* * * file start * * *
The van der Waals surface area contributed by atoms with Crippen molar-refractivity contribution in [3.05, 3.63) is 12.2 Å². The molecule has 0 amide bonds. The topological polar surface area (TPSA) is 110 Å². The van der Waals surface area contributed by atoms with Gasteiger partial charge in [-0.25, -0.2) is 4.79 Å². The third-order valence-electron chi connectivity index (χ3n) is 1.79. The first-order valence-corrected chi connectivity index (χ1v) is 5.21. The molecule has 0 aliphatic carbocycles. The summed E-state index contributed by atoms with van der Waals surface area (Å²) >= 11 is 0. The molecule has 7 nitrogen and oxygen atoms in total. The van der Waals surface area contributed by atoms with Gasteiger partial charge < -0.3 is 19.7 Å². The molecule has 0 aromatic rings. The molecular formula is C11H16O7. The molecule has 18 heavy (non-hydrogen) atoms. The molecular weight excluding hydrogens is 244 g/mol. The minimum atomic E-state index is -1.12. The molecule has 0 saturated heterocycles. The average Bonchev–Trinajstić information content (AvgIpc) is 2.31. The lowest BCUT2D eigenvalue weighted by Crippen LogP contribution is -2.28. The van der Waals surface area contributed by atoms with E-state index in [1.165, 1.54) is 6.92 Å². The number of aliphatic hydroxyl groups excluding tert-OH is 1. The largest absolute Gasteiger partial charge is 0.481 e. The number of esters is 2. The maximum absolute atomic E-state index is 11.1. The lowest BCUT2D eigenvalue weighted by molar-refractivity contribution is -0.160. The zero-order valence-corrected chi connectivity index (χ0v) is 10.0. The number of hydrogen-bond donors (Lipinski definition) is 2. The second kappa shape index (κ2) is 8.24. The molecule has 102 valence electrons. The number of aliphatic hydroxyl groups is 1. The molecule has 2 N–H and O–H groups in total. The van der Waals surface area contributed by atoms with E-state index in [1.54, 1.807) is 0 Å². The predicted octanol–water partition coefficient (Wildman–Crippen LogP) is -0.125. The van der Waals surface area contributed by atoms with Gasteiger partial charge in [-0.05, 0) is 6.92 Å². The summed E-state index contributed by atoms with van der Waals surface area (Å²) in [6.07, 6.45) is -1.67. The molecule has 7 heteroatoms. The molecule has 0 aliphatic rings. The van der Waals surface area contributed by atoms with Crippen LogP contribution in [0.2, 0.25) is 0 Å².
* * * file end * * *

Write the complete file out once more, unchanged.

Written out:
The van der Waals surface area contributed by atoms with Crippen molar-refractivity contribution in [3.05, 3.63) is 12.2 Å². The molecule has 0 amide bonds. The topological polar surface area (TPSA) is 110 Å². The van der Waals surface area contributed by atoms with Gasteiger partial charge in [-0.25, -0.2) is 4.79 Å². The third-order valence-electron chi connectivity index (χ3n) is 1.79. The first-order valence-corrected chi connectivity index (χ1v) is 5.21. The molecule has 0 aliphatic carbocycles. The summed E-state index contributed by atoms with van der Waals surface area (Å²) >= 11 is 0. The molecule has 7 nitrogen and oxygen atoms in total. The van der Waals surface area contributed by atoms with Gasteiger partial charge < -0.3 is 19.7 Å². The molecule has 0 aromatic rings. The molecular formula is C11H16O7. The molecule has 18 heavy (non-hydrogen) atoms. The molecular weight excluding hydrogens is 244 g/mol. The minimum atomic E-state index is -1.12. The molecule has 0 saturated heterocycles. The average Bonchev–Trinajstić information content (AvgIpc) is 2.31. The lowest BCUT2D eigenvalue weighted by Crippen LogP contribution is -2.28. The van der Waals surface area contributed by atoms with E-state index in [1.165, 1.54) is 6.92 Å². The number of aliphatic hydroxyl groups excluding tert-OH is 1. The largest absolute Gasteiger partial charge is 0.481 e. The number of esters is 2. The maximum absolute atomic E-state index is 11.1. The lowest BCUT2D eigenvalue weighted by molar-refractivity contribution is -0.160. The zero-order valence-corrected chi connectivity index (χ0v) is 10.0. The number of hydrogen-bond donors (Lipinski definition) is 2. The second kappa shape index (κ2) is 8.24. The molecule has 102 valence electrons. The number of aliphatic hydroxyl groups is 1. The molecule has 2 N–H and O–H groups in total. The van der Waals surface area contributed by atoms with E-state index in [1.54, 1.807) is 0 Å². The predicted octanol–water partition coefficient (Wildman–Crippen LogP) is -0.125. The van der Waals surface area contributed by atoms with Gasteiger partial charge in [-0.05, 0) is 6.92 Å². The summed E-state index contributed by atoms with van der Waals surface area (Å²) in [6.07, 6.45) is -1.67. The molecule has 7 heteroatoms. The molecule has 0 aliphatic rings. The van der Waals surface area contributed by atoms with Crippen LogP contribution in [0.2, 0.25) is 0 Å².